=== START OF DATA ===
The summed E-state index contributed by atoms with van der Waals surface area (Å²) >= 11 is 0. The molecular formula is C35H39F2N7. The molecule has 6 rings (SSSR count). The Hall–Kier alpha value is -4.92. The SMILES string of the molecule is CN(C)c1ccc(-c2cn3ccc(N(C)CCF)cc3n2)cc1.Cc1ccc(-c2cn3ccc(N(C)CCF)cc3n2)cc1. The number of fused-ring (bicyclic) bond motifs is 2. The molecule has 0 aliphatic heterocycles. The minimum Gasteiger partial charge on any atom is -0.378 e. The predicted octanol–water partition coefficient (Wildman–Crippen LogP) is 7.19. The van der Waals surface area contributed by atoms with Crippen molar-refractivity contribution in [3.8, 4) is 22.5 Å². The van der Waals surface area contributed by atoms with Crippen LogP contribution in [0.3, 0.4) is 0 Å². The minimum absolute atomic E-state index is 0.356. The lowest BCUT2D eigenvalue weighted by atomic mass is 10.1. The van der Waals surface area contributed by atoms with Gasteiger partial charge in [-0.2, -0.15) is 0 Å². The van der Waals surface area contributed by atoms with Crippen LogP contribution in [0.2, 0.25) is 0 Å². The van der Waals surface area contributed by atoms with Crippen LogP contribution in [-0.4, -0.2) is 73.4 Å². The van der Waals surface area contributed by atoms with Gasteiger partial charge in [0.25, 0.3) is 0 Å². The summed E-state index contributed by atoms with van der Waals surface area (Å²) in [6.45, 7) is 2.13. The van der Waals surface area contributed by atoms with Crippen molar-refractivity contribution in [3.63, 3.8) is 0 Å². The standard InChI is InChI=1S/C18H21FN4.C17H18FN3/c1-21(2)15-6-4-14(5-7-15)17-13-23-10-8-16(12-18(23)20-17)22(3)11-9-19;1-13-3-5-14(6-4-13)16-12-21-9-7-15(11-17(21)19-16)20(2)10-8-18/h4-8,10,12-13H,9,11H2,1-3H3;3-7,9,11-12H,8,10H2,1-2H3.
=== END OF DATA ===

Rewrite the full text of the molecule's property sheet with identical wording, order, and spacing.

The summed E-state index contributed by atoms with van der Waals surface area (Å²) >= 11 is 0. The molecular formula is C35H39F2N7. The molecule has 6 rings (SSSR count). The Hall–Kier alpha value is -4.92. The SMILES string of the molecule is CN(C)c1ccc(-c2cn3ccc(N(C)CCF)cc3n2)cc1.Cc1ccc(-c2cn3ccc(N(C)CCF)cc3n2)cc1. The number of fused-ring (bicyclic) bond motifs is 2. The molecule has 0 aliphatic heterocycles. The minimum Gasteiger partial charge on any atom is -0.378 e. The predicted octanol–water partition coefficient (Wildman–Crippen LogP) is 7.19. The van der Waals surface area contributed by atoms with Crippen molar-refractivity contribution in [3.8, 4) is 22.5 Å². The van der Waals surface area contributed by atoms with Crippen LogP contribution in [0.3, 0.4) is 0 Å². The minimum absolute atomic E-state index is 0.356. The lowest BCUT2D eigenvalue weighted by atomic mass is 10.1. The van der Waals surface area contributed by atoms with Gasteiger partial charge in [-0.2, -0.15) is 0 Å². The van der Waals surface area contributed by atoms with Crippen LogP contribution in [0.2, 0.25) is 0 Å². The van der Waals surface area contributed by atoms with Crippen LogP contribution in [-0.4, -0.2) is 73.4 Å². The van der Waals surface area contributed by atoms with Gasteiger partial charge in [0.25, 0.3) is 0 Å². The summed E-state index contributed by atoms with van der Waals surface area (Å²) in [6.45, 7) is 2.13. The van der Waals surface area contributed by atoms with Crippen molar-refractivity contribution in [3.63, 3.8) is 0 Å². The standard InChI is InChI=1S/C18H21FN4.C17H18FN3/c1-21(2)15-6-4-14(5-7-15)17-13-23-10-8-16(12-18(23)20-17)22(3)11-9-19;1-13-3-5-14(6-4-13)16-12-21-9-7-15(11-17(21)19-16)20(2)10-8-18/h4-8,10,12-13H,9,11H2,1-3H3;3-7,9,11-12H,8,10H2,1-2H3.